Friday, November 26, 2010

Fertility vaccine pending for wild horses works for cougars and wolves

This story aired on Yellowstone Public Radio the other day that reinforces ip's rant on a non-lethal compromise to manage predators, especially cougars and wolves:

The federal Bureau of Land Management announced Wednesday it will use fertility treatment on some 900 wild horses that it hopes to round up in western states during the current fiscal year. The "catch, treat and release" approach comes amidst ongoing controversy over the roundups, which are designed to control the population of horses on federal rangelands.

The BLM argues that reducing herd sizes are necessary to protect the range and to keep the horse populations healthy into the future. The agency intends to apply a fertility vaccine called PZP to 890 mares, then release the animals back to the areas from which they were captured.

The technology exists to administer this drug to predators without capture even as western states are suing to force the United States Fish & Wildlife Service to remove gray wolves from the endangered species list pressured by livestock producers. The South Dakota Game, Fish, and Parks has ordered the extermination of 50 cougars under pressure from hunting industries who rely on tourist dollars.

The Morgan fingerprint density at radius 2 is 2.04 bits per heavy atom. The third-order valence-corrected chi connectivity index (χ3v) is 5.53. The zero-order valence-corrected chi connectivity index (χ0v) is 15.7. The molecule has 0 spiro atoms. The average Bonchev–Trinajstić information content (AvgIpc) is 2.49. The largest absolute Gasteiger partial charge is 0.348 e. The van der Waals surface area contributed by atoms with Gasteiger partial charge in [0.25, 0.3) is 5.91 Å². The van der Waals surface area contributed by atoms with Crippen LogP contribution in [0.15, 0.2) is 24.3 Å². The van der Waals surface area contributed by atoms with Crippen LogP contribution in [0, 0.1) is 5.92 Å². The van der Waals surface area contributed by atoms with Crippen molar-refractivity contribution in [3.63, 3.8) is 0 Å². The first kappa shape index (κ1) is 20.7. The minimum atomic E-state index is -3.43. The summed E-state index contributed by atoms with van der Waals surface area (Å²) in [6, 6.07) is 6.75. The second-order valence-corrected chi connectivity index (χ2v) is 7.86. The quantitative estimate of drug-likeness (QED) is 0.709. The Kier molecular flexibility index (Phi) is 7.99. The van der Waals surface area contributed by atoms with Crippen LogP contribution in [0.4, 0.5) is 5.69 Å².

ip has jammed this concept into numerous western blogs with mixed success. Selling licenses to track and identify females then administer these drugs could capitalize its application. PZP is effective for a year. DepoProvera renders males sterile for three months.

Here is an article on the contraindications associated with the long-term use of PZP, it's environmental effects are noted.

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